The Kitchen Diaries Challenge 2010 - the books being used

Well, I loved last year's challenge so much. Cooking from Nigel Slater's 'Kitchen Diaries' was a marvellous experience, and one that forced me to look at new recipes, techniques and ingredients. It was the perfect book to chose, being seasonal and extremely varied. Finding another single book to match the experience in 2010 was impossible. So, this year, I have chosen 12 books instead. Every month, I will cook at least one recipe from each of these books - 12 a month, and 144 in total for the year - at least - I might cook more!

So which books have I chosen?

I focused on everyday cooking, but to stretch myself and increase my knowledge, I have also selected some books from other cuisines - Japanese, Indian, etc. Here they are! (with links to them at Amazon)

  1. 'Tender' - Nigel Slater (well, I couldn't abandon Nigel altogether, could I!)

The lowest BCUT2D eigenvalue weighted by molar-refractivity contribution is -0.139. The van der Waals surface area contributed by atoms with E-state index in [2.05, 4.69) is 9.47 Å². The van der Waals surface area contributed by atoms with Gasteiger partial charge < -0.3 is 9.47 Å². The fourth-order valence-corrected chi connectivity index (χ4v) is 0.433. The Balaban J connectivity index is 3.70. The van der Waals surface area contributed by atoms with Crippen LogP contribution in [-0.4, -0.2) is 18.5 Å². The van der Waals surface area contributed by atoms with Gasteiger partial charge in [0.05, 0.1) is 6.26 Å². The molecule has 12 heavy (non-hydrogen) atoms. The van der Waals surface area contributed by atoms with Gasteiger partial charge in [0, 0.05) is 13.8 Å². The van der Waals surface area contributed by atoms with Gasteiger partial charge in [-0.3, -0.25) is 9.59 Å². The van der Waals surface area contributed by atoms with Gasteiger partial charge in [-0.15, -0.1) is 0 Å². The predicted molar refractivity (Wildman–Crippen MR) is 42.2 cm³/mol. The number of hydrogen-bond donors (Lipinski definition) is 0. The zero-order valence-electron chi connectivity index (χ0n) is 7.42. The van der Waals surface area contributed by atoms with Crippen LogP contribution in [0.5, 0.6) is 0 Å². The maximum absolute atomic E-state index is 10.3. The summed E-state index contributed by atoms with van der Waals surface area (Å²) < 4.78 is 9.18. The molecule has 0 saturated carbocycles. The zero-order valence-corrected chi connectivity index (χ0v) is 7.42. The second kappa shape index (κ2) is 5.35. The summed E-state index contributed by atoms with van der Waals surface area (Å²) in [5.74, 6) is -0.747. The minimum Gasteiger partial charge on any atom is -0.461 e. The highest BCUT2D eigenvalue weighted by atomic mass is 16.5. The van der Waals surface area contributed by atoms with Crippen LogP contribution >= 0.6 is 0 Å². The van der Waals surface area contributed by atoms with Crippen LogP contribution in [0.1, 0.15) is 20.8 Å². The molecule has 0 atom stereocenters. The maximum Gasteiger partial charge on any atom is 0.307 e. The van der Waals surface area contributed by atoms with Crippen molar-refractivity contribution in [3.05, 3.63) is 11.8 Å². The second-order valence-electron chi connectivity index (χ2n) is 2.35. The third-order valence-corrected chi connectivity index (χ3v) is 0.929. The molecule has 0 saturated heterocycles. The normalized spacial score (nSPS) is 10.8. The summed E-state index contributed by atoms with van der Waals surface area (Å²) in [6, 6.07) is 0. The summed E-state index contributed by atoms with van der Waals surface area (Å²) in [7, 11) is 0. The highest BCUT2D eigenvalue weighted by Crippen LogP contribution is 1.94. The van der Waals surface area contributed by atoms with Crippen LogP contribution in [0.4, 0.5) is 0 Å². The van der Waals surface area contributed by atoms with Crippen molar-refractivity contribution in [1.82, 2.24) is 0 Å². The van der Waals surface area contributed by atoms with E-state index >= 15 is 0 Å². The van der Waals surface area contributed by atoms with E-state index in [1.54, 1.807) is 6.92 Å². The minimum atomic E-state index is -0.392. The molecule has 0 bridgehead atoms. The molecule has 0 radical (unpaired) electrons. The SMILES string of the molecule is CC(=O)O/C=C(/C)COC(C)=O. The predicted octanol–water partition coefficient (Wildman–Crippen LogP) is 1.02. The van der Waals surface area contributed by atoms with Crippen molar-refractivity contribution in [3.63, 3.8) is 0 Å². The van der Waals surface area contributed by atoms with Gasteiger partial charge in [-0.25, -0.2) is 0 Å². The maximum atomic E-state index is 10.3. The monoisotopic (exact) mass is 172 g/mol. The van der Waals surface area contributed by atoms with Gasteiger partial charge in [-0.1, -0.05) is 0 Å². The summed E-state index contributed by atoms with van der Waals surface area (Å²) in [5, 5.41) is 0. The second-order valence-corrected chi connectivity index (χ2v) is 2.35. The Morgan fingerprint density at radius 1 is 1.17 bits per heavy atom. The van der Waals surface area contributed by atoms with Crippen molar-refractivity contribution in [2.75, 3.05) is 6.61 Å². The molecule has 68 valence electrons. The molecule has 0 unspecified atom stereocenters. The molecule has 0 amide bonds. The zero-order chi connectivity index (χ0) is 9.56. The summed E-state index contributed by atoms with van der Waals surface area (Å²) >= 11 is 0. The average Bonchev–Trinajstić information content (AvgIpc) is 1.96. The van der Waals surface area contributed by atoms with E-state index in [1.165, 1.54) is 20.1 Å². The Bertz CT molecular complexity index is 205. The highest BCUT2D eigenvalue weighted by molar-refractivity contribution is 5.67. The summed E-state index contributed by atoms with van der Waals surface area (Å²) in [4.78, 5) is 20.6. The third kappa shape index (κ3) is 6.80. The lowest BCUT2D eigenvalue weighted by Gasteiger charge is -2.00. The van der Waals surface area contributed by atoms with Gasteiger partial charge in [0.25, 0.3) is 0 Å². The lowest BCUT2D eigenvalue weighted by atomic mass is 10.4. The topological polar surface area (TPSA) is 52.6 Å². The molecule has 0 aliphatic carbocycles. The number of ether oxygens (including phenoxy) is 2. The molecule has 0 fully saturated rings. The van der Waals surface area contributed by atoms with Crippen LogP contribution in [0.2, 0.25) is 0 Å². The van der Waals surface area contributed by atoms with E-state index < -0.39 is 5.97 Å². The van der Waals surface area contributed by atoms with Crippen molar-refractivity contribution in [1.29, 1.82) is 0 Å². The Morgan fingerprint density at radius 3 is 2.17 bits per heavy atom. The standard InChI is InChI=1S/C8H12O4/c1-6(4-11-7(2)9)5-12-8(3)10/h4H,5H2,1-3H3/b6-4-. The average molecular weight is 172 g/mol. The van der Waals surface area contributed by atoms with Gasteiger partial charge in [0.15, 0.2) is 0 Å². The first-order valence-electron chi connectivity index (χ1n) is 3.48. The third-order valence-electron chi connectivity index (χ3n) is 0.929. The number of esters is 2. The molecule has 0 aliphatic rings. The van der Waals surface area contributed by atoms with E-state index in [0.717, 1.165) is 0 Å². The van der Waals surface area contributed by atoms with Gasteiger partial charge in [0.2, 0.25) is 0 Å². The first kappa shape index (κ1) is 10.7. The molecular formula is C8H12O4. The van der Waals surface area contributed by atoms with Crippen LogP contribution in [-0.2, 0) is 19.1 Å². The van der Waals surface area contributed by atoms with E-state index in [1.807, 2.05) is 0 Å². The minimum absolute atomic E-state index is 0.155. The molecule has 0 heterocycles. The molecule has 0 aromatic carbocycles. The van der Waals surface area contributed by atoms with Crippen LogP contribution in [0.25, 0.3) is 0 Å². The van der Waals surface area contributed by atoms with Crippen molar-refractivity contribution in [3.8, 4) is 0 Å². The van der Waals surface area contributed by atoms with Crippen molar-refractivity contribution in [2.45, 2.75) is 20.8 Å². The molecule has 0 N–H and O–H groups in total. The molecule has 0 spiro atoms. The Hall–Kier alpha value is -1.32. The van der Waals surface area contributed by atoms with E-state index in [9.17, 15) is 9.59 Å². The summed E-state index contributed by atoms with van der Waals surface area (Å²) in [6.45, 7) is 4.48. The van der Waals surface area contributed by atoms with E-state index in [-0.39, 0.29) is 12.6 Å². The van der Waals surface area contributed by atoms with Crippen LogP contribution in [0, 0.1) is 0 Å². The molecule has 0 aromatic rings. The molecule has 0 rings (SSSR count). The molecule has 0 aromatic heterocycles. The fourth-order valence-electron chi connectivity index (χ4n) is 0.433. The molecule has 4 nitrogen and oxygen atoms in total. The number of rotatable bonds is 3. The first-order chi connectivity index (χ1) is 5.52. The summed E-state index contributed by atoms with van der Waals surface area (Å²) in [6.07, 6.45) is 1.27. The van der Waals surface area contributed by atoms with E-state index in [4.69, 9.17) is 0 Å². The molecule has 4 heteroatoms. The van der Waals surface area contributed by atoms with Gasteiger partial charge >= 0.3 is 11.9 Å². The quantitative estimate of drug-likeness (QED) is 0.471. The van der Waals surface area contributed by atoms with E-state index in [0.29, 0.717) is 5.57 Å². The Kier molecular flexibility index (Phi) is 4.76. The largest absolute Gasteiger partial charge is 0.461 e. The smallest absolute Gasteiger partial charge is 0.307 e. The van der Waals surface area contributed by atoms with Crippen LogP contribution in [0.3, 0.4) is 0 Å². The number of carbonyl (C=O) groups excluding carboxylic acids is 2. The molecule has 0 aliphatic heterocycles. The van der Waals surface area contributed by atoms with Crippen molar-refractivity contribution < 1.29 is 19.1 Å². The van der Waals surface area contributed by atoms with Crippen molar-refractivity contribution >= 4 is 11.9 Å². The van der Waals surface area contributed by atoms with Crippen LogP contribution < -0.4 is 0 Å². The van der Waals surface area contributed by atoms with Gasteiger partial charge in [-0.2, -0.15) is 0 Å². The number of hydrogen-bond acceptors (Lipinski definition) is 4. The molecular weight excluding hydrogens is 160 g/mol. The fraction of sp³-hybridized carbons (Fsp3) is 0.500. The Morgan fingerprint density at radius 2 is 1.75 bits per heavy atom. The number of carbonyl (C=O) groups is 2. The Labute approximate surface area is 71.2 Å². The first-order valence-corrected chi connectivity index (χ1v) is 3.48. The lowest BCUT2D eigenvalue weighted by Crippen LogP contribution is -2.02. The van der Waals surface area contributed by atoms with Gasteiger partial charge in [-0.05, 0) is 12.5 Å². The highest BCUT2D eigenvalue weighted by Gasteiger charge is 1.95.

2. 'Harumi's Japanese Cooking' - Harumi Kurihara
  3. 'China Modern' - Ching-He Huang
  4. 'Home Cook' - Alastair Hendy
  5. 'Everyday' - Bill Granger
  6. 'Indian Everyday' -Anjum Anand
  7. 'Favourite Food at Home' - Rachel Allen
  8. 'Off the Shelf' - Donna Hay
  9. 'Marcella Cucina' - Marcella Hazan
  10. 'Fish' - Mitch Tonks
  11. 'In the Mood for Food' - Jo Pratt
  12. 'Top 200 Low Fat Recipes' - Judith Wills
This list is a blend of my favourite authors (Slater, Hendy, Granger, Allen, Pratt), the challenging (Tonks, Hazan), the exotic (Kurihara, Anand, Huang) and the healthy (Hay and Wills). Together, they will give me loads of choice for everyday cooking, and the more challenging stuff at the weekend, along with the realistic and healthy. Some are old friends and may even be out of print now, although Amazon seemed to have them all in stock one way or another, along with the new and relatively untested.

I hope you enjoy hearing about them as much as I know I will enjoy cooking from them!